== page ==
He added, “By using the Avant Garde hull we were able to achieve everything we wanted and also, by its being a slightly larger hull, it gave us the flexibility to make a few refinements to improve both the layout and the handling”, added Lance.
The seating and everything forward of the dash is the same as the 600. The bow features three padded cushions covering deep storage lockers. Our boat was fitted with an optional Maxwell VC3000 capstan, which certainly makes the anchoring tasks a simple procedure. The locker is not suitable for a full auto anchoring system.
When the weather gets a little nasty or you simply want to keep the bow section protected, a clip-on vinyl cover does the job. It’s when you see things like the domes mounted on a raised moulding around the lip of the open bow to provide a better seal for the canopy, that you start to appreciate the attention to detail throughout every aspect of the 640.
Meticulous detail and presentation is foremost in all Tristram boats and the new 640s are no exception. Some would say that it’s just too good to be used as a fishing boat….even if the rear carpet can be removed. Maybe they are right!
Splitting the bow and cockpit are a matching pair of huge lockers, accessed through large hatches. The 640 has copious storage and there are plenty of areas to get your gear stowed, be it wet or dry. There’s even a small fabric lined open locker for your keys and cellphone.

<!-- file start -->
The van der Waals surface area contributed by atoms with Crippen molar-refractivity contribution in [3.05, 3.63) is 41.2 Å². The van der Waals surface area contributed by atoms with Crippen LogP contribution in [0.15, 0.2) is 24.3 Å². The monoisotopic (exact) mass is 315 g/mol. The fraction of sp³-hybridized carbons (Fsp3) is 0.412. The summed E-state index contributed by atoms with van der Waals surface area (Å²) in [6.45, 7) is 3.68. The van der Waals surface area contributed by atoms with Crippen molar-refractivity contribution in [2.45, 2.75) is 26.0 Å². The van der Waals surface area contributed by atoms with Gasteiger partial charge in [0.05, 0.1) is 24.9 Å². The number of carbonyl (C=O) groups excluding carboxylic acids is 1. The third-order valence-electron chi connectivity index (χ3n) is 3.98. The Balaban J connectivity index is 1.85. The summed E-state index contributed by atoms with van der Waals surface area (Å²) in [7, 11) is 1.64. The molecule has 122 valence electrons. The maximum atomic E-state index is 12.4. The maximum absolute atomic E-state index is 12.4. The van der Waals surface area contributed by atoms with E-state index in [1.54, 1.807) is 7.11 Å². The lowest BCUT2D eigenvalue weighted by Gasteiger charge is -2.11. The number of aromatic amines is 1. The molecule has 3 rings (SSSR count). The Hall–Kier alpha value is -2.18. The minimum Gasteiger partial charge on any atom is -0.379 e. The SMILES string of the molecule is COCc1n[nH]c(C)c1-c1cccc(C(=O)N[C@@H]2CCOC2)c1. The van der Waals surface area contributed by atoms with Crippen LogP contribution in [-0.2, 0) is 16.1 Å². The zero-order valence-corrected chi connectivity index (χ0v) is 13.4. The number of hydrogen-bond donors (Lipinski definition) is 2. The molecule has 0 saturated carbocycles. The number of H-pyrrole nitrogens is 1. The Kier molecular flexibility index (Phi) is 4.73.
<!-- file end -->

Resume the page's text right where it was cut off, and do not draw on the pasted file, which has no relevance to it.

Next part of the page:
Between the forward consoles there is a split level underfloor locker with excellent double hatch access. This moulded locker has been especially designed to take water skis and wakeboards. It also has a deep recess for stowage of a trio of dive bottles. A new feature in the 640 Cabriolet is the moulded side rod holders and the recess for a hand held fresh water deck wash.
There’s also abundant dry storage in the back-to-back moulded seat bases, so there are no excuses to having gear loose in the cockpit. Central to the underfloor area of the cockpit is a 200-litre stainless fuel tank and the areas either side are fully sealed buoyancy compartments. Foam filled cavities forward provided extra buoyancy and contribute to the boat’s quiet ride. Sealed underfloor chambers are independent of the inner cockpit and deck liner.
Not everyone likes to drive a boat seated and while I did find the helm position fine, I am not sure if having a fixed helm seat is going to suit everyone. The moulded seat base does however mean that there are no other seating options. Twin back-to-backs are standard, along with a removable starboard side jump seat. There is also storage within the portofino stern area as well as the location for the batteries, oil tank and being a CPC boat, a large bilge pump.
I did like the fact that when you stand to drive, you still have the controls and helm in easy reach and you can place your feet in comfortable and secure positions. Nothing worse in rough water than losing your footing! Continuing that dedicated attention to detail theme, all the carpets are rebated into the fibreglass moulding, so there’s no chance of kicking up an edge.